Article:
While helping his son apply to colleges, Freddie Sherrill, 65, heard something that surprised him: You should go to school, too.
As a child in North Carolina, Sherrill had difficulty learning to read and write, and he started to act out. He began skipping school at 8, and while hanging out with teenagers, he tried wine for the first time. Sherrill told The Washington Post that he was a shy child, and he finally "felt like I fit in." He then broke into houses and stole purses, and became addicted to drugs and alcohol.
After several stints in prison and rehab, Sherrill was "tired of hurting everybody around me," he says, and in 1988 he stopped drinking and doing drugs. Sherrill slowly rebuilt his life — he repaired his relationships with his wife and children, took literacy classes so he could learn how to read and write, and eventually, after eight years, he earned an associate's degree. "I spent a lot of time taking chances doing negative things," he said. "It was time for me to start taking chances doing positive things."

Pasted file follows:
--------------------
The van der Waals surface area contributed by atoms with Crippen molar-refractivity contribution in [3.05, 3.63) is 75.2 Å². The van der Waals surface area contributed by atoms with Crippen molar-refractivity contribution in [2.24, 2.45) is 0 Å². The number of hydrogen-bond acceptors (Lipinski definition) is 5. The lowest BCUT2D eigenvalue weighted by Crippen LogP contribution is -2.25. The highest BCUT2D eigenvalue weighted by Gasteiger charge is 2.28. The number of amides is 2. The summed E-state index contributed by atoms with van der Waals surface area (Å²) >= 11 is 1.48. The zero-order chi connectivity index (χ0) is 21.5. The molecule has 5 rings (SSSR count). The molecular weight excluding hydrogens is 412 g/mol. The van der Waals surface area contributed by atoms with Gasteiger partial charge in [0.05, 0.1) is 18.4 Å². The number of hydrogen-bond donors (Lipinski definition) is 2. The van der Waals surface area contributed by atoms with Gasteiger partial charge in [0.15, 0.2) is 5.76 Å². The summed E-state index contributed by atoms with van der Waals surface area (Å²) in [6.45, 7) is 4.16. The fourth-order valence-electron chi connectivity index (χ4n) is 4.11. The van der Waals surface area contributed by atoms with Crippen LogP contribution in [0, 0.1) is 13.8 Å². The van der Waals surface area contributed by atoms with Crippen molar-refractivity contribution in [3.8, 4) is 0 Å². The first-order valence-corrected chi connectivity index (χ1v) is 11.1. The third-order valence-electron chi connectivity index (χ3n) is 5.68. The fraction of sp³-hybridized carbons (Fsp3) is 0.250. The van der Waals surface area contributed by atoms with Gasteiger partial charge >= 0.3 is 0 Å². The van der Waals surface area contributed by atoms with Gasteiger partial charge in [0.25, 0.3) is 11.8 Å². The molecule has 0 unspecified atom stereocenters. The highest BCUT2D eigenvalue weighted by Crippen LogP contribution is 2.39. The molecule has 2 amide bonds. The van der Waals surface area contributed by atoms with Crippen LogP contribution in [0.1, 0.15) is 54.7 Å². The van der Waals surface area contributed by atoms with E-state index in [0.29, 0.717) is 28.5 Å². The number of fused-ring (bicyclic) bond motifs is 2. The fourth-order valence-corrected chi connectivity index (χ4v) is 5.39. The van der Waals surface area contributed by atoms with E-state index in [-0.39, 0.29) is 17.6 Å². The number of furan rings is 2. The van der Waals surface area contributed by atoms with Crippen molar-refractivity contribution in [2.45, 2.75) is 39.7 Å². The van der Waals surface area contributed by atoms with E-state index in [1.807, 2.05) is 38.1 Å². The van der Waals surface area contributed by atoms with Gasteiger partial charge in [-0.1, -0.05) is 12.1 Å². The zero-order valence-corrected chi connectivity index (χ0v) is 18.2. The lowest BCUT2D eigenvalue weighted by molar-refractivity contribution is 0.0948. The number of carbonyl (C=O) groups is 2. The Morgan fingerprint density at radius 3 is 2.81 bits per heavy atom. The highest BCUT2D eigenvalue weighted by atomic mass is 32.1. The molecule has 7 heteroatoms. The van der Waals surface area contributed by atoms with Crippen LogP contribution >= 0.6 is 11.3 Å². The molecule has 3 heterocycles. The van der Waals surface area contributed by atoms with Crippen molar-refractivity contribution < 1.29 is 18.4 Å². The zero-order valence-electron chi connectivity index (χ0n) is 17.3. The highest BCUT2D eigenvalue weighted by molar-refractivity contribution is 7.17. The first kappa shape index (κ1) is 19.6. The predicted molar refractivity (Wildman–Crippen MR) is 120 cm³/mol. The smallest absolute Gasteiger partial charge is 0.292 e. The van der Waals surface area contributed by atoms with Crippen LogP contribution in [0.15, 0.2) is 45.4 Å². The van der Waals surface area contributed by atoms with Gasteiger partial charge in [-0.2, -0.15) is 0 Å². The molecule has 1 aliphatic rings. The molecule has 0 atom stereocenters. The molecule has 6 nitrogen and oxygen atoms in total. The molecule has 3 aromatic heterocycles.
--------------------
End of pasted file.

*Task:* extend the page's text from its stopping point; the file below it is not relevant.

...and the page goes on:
When it came time for his son to go to college, he helped him with his paperwork, and the staff at Queens University of Charlotte told Sherrill that he should also consider applying. His son ultimately enrolled at North Carolina A&T University, and Sherrill came up with a challenge: whoever got the best GPA at the end of each semester would give the other $100. His son graduated and is now a financial adviser with Merrill Lynch, and Sherrill, after seven years, received his degree in human service studies earlier this month. "I started a lot of things in my life I didn't finish," he told the Post. "College wasn't going to be one of them."